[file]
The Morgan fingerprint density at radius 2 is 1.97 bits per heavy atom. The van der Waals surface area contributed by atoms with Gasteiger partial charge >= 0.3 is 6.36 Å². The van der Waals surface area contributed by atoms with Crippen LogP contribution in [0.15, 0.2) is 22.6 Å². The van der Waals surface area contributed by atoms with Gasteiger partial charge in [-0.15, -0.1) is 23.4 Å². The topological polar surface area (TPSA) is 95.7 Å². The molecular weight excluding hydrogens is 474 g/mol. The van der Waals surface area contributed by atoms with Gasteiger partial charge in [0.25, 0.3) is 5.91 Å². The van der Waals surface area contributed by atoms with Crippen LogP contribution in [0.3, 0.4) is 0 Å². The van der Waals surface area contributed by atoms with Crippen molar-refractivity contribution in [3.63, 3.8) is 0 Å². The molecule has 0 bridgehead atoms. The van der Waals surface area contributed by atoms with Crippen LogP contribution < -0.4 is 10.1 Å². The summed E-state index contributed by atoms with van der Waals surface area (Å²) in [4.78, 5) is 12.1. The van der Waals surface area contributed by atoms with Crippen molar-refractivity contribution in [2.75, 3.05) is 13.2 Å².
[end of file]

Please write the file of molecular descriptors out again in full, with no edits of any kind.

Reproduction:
The Morgan fingerprint density at radius 2 is 1.97 bits per heavy atom. The van der Waals surface area contributed by atoms with Gasteiger partial charge >= 0.3 is 6.36 Å². The van der Waals surface area contributed by atoms with Crippen LogP contribution in [0.15, 0.2) is 22.6 Å². The van der Waals surface area contributed by atoms with Gasteiger partial charge in [-0.15, -0.1) is 23.4 Å². The topological polar surface area (TPSA) is 95.7 Å². The molecular weight excluding hydrogens is 474 g/mol. The van der Waals surface area contributed by atoms with Gasteiger partial charge in [0.25, 0.3) is 5.91 Å². The van der Waals surface area contributed by atoms with Crippen LogP contribution in [0.3, 0.4) is 0 Å². The van der Waals surface area contributed by atoms with Crippen molar-refractivity contribution in [3.63, 3.8) is 0 Å². The molecule has 0 bridgehead atoms. The van der Waals surface area contributed by atoms with Crippen LogP contribution < -0.4 is 10.1 Å². The summed E-state index contributed by atoms with van der Waals surface area (Å²) in [4.78, 5) is 12.1. The van der Waals surface area contributed by atoms with Crippen molar-refractivity contribution in [2.75, 3.05) is 13.2 Å².